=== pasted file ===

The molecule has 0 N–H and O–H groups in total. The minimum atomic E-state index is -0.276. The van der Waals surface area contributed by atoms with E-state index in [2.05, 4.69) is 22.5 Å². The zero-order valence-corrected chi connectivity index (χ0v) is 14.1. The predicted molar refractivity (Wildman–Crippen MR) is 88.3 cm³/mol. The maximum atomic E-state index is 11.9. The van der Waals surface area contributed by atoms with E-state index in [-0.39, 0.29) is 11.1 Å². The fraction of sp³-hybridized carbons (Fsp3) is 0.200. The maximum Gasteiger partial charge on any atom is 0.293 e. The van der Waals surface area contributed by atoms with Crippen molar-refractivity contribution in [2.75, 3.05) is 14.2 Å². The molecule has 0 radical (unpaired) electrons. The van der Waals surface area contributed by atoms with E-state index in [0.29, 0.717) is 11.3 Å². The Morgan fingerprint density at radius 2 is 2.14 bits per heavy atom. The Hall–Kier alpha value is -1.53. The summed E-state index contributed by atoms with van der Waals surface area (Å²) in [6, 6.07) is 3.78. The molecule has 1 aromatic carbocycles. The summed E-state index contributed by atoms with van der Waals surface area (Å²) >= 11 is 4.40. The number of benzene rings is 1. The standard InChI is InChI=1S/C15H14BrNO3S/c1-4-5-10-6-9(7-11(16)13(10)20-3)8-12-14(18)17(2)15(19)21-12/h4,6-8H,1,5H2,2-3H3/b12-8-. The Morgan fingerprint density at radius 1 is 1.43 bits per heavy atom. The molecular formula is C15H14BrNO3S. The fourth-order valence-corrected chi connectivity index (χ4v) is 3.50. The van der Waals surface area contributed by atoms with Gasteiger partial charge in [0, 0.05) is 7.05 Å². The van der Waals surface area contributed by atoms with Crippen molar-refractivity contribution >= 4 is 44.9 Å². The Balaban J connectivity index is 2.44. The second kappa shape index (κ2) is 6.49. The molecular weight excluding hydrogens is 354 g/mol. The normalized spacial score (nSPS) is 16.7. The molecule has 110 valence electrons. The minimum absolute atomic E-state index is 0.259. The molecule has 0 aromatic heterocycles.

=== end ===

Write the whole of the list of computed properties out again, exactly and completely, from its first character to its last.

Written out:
The molecule has 0 N–H and O–H groups in total. The minimum atomic E-state index is -0.276. The van der Waals surface area contributed by atoms with E-state index in [2.05, 4.69) is 22.5 Å². The zero-order valence-corrected chi connectivity index (χ0v) is 14.1. The predicted molar refractivity (Wildman–Crippen MR) is 88.3 cm³/mol. The maximum atomic E-state index is 11.9. The van der Waals surface area contributed by atoms with E-state index in [-0.39, 0.29) is 11.1 Å². The fraction of sp³-hybridized carbons (Fsp3) is 0.200. The maximum Gasteiger partial charge on any atom is 0.293 e. The van der Waals surface area contributed by atoms with Crippen molar-refractivity contribution in [2.75, 3.05) is 14.2 Å². The molecule has 0 radical (unpaired) electrons. The van der Waals surface area contributed by atoms with E-state index in [0.29, 0.717) is 11.3 Å². The Morgan fingerprint density at radius 2 is 2.14 bits per heavy atom. The Hall–Kier alpha value is -1.53. The summed E-state index contributed by atoms with van der Waals surface area (Å²) in [6, 6.07) is 3.78. The molecule has 1 aromatic carbocycles. The summed E-state index contributed by atoms with van der Waals surface area (Å²) >= 11 is 4.40. The number of benzene rings is 1. The standard InChI is InChI=1S/C15H14BrNO3S/c1-4-5-10-6-9(7-11(16)13(10)20-3)8-12-14(18)17(2)15(19)21-12/h4,6-8H,1,5H2,2-3H3/b12-8-. The Morgan fingerprint density at radius 1 is 1.43 bits per heavy atom. The molecular formula is C15H14BrNO3S. The fourth-order valence-corrected chi connectivity index (χ4v) is 3.50. The van der Waals surface area contributed by atoms with Gasteiger partial charge in [0, 0.05) is 7.05 Å². The van der Waals surface area contributed by atoms with Crippen molar-refractivity contribution >= 4 is 44.9 Å². The Balaban J connectivity index is 2.44. The second kappa shape index (κ2) is 6.49. The molecular weight excluding hydrogens is 354 g/mol. The normalized spacial score (nSPS) is 16.7. The molecule has 110 valence electrons. The minimum absolute atomic E-state index is 0.259. The molecule has 0 aromatic heterocycles.